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CARES Act Funding Fosters Dementia Care, Addresses Isolation

Alzheimer's Association partners with Montana Geriatric Workforce Enhancement Program (MGWEP) and senior living communities to enhance use of virtual technology, mitigate social isolation and strengthen caregiver skills and resources

 

March 24, 2021 | View PDF

Billings - The Alzheimer's Association announced the Montana Project VITAL (Virtual Inclusive Technology for All) in partnership with the Montana Geriatric Workforce Enhancement Program (MGWEP). This project utilizes virtual technology to relieve the challenging symptoms of social isolation for residents in nursing homes, assisted living and memory care communities.

With one-time funding from the CARES Act, the Montana Project VITAL allowed for placement of ten iN2L tablets in six senior living communities statewide to help bring families together virtually, enhance engagement and mitigate feelings of social isolation. Additionally, the funding strengthened caregiver skills and resources by supporting virtual education programs.

"The Montana Project VITAL utilizes personalized communication tools such as video call connections and online support tools to help staff assist residents in connecting with their loved ones during these challenging times," said Whitney Thompson, Alzheimer's Association, Montana Chapter program director.

The tablets are preloaded with software programming from iN2L, enabling residents to connect with their loved ones via video chat. The tablets further foster connection with family by creating individual profiles for every resident, with the added ability for family to add personal photos and videos to those profiles for residents to view whenever they like.

"Our residents enjoy the various photos and videos on the tablets that prompt memories. It encourages meaningful conversations of fond recollections," said Marlena Azure, community relations coordinator, Highgate at Great Falls.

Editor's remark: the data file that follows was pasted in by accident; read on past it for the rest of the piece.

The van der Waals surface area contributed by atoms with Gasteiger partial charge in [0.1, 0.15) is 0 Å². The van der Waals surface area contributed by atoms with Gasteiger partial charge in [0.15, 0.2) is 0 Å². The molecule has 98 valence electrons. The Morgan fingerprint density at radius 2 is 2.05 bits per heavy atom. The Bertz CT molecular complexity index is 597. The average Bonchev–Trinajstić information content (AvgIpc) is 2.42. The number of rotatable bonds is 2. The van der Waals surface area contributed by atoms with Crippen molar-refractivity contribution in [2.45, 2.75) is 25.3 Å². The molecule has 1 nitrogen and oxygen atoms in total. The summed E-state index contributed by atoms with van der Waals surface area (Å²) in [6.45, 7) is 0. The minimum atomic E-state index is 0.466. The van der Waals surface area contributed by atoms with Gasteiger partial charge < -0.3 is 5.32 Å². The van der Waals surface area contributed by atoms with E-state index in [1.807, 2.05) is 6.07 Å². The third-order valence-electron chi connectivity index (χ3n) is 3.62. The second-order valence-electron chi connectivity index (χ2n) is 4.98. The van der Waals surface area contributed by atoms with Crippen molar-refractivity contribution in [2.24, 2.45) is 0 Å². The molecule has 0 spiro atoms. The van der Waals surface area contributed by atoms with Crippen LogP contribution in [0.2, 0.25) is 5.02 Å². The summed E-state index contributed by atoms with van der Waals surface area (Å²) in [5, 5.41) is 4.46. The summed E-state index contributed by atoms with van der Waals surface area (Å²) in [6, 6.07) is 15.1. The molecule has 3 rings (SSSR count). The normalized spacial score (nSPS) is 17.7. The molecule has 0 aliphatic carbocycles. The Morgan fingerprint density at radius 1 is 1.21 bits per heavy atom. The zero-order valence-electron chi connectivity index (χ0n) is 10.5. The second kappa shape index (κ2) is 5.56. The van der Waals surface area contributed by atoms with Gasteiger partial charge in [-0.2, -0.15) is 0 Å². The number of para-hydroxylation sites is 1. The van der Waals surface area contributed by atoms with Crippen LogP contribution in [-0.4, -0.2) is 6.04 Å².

The iN2L tablets include videos of national and international destinations, allowing residents to virtually visit locations near and far. "They really enjoy the virtual tours," said Julia Van Houdt, life enhancement coordinator, Highgate of Bozeman, "As soon as one ends, they ask 'where are we going next?'" Van Houdt noted the tablets are an important way to engage those who cannot or prefer not to take part in group activities. Other senior living communities taking part in the pilot project include: Beehive Homes, Hamilton, Edgewood Senior Living, Helena, The Springs at Butte and The Springs at Whitefish.

Project VITAL was initially piloted in Florida earlier in the pandemic in partnership with iN2L and created under guidance provided by the Centers for Disease Control and Prevention (CDC) regarding infection control and prevention of COVID-19 in facilities for the health and safety of all residents. "By adopting a program already proven successful in Florida, we were able to leverage a small amount of CARES Act funding to create meaningful engagement outcomes using customized technology and resources," said Lynn Mullowney Cabrera, Alzheimer's Association, Montana Chapter executive director.

The project also features expanded virtual education opportunities for family members and caregivers including COVID-19 and Caregiving and the Association's Living with Alzheimer's disease series, developed for caregivers through every stage of the disease. Other topics include 10 Warning Signs of Alzheimer's, Understanding Alzheimer's and Dementia, Effective Communication Strategies, Understanding and Responding to Dementia Related Behaviors and more.

Additional resources for caregivers and the community include the Alzheimer's Association Community Resource Finder, ALZConnected, a virtual support community, and Alzheimer's Navigator, an online tool to develop customized action plans. For more information, please contact the Alzheimer's Association 24/7 Helpline at 800-272-3900 or email [email protected]

Featured virtual education opportunity

Effective Communication Strategies, open to the public on Tuesday, March 23, 5-6 p.m. This free program teaches caregivers to decode the verbal and behavioral communication of someone who has Alzheimer's and another dementia. Attendees will learn the importance of creating meaningful connections through every stage of the disease. Register at alz.org/crf or call 800-272-3900.

 

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